Today I stroked a Toucan, touched a Tapir and held a Boa Constrictor (a baby one admittedly but it's still a snake) and it's all in a day's work for a trip to the Belize zoo. You can even get licked by a leopard if the mood takes you!
The Beginnings of Belize Zoo
This small zoo and Tropical Education Centre near Belize City originally began as a home for famous wild animals in 1983, who had starred in their own tropical forest documentary. Today, the dynamic little zoo sits upon 29 acres of tropical savanna and is home to over 150 (not all of them famous) native animals who were either orphaned, rescued, donated or born at the zoo, and all have a Belizean passport.
If you visit at the right time of year, you can even attend the birthday party of April the Tapir (I presume it’s in April) and his other friends. Tapirs are so common in Belize that warning signs of them crossing the roads are placed on certain areas of the highway. These giant animals who are half rhino and half horse with an anteater nose, can cause some serious damage upon impact.
Cats of Belize
Belize is actually home to five species to cats (of the wild variety): the jaguar, puma, ocelot, margay and the jaguarundi. As cute as it looks, you wouldn’t want to get on the wrong side of this little fella. The Jaguarundi stalks its prey then pounces on it. Hunting both day and night its chosen diet consists of reptiles, birds and small mammals but occasionally it goes vegetarian and eats fish and fruit!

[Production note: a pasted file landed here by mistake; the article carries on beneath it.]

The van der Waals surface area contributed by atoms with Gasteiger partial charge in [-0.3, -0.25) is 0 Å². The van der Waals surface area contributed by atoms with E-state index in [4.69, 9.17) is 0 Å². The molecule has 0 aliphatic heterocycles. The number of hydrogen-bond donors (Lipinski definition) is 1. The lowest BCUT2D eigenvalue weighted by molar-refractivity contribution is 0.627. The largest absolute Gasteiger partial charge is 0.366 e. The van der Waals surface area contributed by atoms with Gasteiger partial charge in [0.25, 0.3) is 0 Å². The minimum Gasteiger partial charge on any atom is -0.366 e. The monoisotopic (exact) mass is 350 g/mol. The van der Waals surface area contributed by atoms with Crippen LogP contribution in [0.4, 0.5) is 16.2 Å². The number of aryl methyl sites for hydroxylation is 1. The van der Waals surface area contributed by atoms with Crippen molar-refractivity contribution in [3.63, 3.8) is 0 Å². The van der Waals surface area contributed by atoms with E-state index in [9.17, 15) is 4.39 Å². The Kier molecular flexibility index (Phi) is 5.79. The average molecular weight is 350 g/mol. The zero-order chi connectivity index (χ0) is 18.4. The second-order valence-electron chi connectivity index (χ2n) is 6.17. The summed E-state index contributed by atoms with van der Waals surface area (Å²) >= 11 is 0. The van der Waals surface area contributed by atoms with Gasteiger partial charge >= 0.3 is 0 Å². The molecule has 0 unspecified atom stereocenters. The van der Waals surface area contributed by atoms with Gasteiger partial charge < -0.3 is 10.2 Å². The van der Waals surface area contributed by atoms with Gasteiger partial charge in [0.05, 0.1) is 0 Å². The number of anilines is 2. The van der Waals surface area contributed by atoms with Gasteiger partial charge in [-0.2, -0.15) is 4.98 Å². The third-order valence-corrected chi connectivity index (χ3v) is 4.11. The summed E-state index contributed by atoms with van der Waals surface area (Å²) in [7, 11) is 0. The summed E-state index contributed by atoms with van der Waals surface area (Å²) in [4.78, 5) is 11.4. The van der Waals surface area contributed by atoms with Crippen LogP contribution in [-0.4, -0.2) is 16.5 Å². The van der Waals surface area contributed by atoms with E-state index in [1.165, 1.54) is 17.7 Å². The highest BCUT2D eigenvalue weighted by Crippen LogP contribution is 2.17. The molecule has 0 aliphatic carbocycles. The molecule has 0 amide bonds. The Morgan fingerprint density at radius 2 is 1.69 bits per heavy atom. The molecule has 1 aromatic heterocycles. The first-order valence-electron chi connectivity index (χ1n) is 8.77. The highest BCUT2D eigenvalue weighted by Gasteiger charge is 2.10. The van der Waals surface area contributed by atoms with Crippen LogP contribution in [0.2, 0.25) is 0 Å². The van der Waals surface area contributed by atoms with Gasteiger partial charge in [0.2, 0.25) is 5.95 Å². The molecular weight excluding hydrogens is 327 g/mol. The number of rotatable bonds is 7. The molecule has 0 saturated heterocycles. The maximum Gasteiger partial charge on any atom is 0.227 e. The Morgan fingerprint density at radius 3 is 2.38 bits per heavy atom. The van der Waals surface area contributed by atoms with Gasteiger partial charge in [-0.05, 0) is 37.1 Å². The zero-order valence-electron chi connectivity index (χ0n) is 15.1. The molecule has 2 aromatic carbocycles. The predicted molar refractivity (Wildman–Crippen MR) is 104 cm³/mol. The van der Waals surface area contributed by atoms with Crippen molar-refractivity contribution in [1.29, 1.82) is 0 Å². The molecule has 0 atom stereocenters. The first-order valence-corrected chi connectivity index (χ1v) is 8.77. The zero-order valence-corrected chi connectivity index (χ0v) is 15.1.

The Margay is the smallest of the cats and hunts at night eating birds, lizards, rodents and even medium-sized monkeys! But my favourite has got to be the mountain lion otherwise known in these parts as the puma or the cougar (a cat after my own heart). Cougars have long slender bodies with perky ears and are known for going after younger cats!
But there's not just cats in this cute zoo, there are lots of birds including this rather scary one:
Don't be put off as there are nice-looking ones too such as colourful parrots and the rather friendly toucan. They are so tame that they will just let you stroke their colourful beaks (we are not encouraging you to put your fingers through the cage though).
This little zoo is a great introduction to the animals of Belize.
Baboon Sanctuary Belize
“If you hear a roar in the night, don't panic it's just a howler monkey. We got lots here.”
“A what monkey?” I asked confused, checking into my river lodge.
“A howler monkey. They sound like a lion.”
I gulped, hoping not to hear their ‘roar' when I was by myself at night. I had slept in a tent on a safari amongst big cats, hippos and elephants and I'd hardly had the best night's sleep in fear of the noises around me.
“You'll see them at the Baboon Sanctuary tomorrow,” the receptionist added.
Night fell, and luckily there were no roars to keep me awake. Just the calming sounds of the emerald green river flowing by.
The next morning I was treated to a trip to the Baboon Sanctuary. Hoping to see bare-faced baboons swinging from the trees I was surprised to learn that ‘baboons' is actually the alias of the black howler monkey in the local Creole dialect (that sounds similar to the Jamaican Patois).
These black monkeys are actually now an endangered species and several villages in Belize have pledged to conserve their land for the protection of the Black Howler Monkey habitat.
The sanctuary gives you the chance to see these roaring creatures up close. Even for a non-monkey lover like me, I found myself converted to these cute little creatures. They are so tame that they take the food from your hands and place their tiny little hands on your shoulder (they are not all like this so don't try doing this with wild ones).
Their roar is a territorial sign made possible by their large hyoid bone connecting with the windpipe to amplify their roar so loud that it can travel up to a mile away!
So next time you're in the Belizean jungle and you hear a roar, it's only a little howler monkey with a big voice.